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Worth a read: Interview with photographers, writer about controversial New York Post subway photo

It’s a situation that most news photographers find themselves in at some point in their careers: Do I step in when I see a tragedy unfolding or do I document it?

A fascinating question for journalists and photographers, especially in light of the recent controversial New York Post front-page photo of a man on the subway tracks moments before being killed by a train.

Toronto Star reporter Curtis Rush asked a couple photographers, a writer, and an expert about this last week. It’s worth a read.

One of those things, I think, we all hope we’d do the right thing and help if someone’s life was on the line. But some people’s first response can be different, like taking a photo instead.

What would you do?

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Journalist is 288 out of 300 for job satisfaction

Anyone else surprised by this?

See the whole list.

I mean, I get the occasional stress and frustration of the job. People not calling you back… asking difficult questions of someone who doesn’t want to answer… covering a emotional, heart-wrenching topic. But I must say that when I was a reporter, I absolutely loved my job.

(I guess now, technically, I’d be classified as an “editor,” according to this survey. #183.)

But am I a minority here, or are auditors (#280) and concierges (#245) and “internists – general” (#115) — what’s an internist? an intern? — really more satisfied with their jobs than journalists?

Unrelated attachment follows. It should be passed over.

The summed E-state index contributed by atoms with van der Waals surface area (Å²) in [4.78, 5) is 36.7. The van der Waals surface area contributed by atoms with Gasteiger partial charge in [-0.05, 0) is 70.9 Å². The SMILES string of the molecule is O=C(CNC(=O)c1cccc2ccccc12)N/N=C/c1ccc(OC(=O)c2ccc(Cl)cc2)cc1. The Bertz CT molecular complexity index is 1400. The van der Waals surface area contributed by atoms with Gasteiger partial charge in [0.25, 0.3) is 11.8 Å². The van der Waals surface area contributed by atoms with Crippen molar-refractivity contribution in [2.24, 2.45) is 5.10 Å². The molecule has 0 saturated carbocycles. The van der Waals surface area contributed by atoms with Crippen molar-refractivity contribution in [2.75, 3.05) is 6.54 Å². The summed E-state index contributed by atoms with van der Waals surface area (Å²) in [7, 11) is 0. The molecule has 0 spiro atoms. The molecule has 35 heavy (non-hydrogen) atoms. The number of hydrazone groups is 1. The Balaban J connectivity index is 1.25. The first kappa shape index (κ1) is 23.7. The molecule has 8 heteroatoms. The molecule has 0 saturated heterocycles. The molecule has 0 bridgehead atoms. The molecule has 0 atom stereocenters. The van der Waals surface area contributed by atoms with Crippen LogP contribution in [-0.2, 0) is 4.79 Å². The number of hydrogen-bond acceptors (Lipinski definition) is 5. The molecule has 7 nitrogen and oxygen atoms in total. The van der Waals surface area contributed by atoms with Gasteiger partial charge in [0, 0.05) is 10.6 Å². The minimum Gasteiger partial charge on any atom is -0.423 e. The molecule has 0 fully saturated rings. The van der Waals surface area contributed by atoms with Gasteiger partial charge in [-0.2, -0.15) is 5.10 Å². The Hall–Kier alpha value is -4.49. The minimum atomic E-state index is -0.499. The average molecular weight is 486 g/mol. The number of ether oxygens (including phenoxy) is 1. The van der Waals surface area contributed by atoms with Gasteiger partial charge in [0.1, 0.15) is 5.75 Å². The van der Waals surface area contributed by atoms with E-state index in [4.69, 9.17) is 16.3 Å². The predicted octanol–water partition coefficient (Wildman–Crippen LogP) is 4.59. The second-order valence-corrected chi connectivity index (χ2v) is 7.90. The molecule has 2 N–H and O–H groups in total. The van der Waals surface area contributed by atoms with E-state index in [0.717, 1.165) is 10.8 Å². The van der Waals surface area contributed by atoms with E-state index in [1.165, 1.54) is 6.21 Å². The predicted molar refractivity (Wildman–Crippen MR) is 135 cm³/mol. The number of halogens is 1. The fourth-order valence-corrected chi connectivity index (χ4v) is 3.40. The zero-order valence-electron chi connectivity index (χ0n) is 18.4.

Although, I guess the data isn’t from an overly scientific survey:

The following career ratings represent averages taken from the responses of 13,871 MyPlan.com users during registration.

Users were asked to rate how happy they were in their current occupation by indicating that they were either “Very Happy,” “Happy,” “Mixed / Neutral,” “Not Happy,” or “Miserable.”

The scores below are normalized on a 100-point scale with 0 being “Miserable” and 100 being “Very Happy”.

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The Toronto Star is killing it on Facebook: BuzzFeed

So this is pretty cool. A couple weeks back, Newswhip compiled a list of “social monster” websites — or, as BuzzFeed put it, the “sites that are killing it on Facebook.

One way to measure how well a website is doing is by the number of pageviews it’s gotten. Another still — and the au courant metric of a website’s success — is unique visitors, because it reveals how many people are actually going there. But what if you looked at what visitors were doing with stories after reading them?

That’s where the list (of the Top 40) comes in. And I’m proud to say that thestar.com is on the list. Not only that, but it’s the only Canadian news site on the list. Awesome!

It’s been an interesting ride this past year helping shape social media at the Toronto Star, and the journey continues! It’s a great job and I work with some fantastic people. It’s satisfying to see us on this list.

What you’re looking at is a chart showing the publishers with the greatest number of stories that have over 100 Facebook interactions in the month of September, as measured on October 1.

Thestar.com is #31 on this list (above Gawker, Jezebel, Wired, Bloomberg, etc). Granted, the data is only for Facebook, but still, engagement is key these days.

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What it’s like being a teen girl

This is a great blog post by Emma M. Woolley, who shares her experience with boys and sexual assault and just growing up.

Especially in light of the 15-year-old boy (still can’t get over the age) getting arrested in connection with all the sexual assaults happening in the Bloor and Christie area recently, this is worth a read.

We don’t talk about this stuff. At least I never did with my parents or friends. But that’s not because it doesn’t happen, and that doesn’t make it any less heartbreaking or shameful or disgusting or embarrassing. To the moms and dads out there, this is a good conversation to have one day.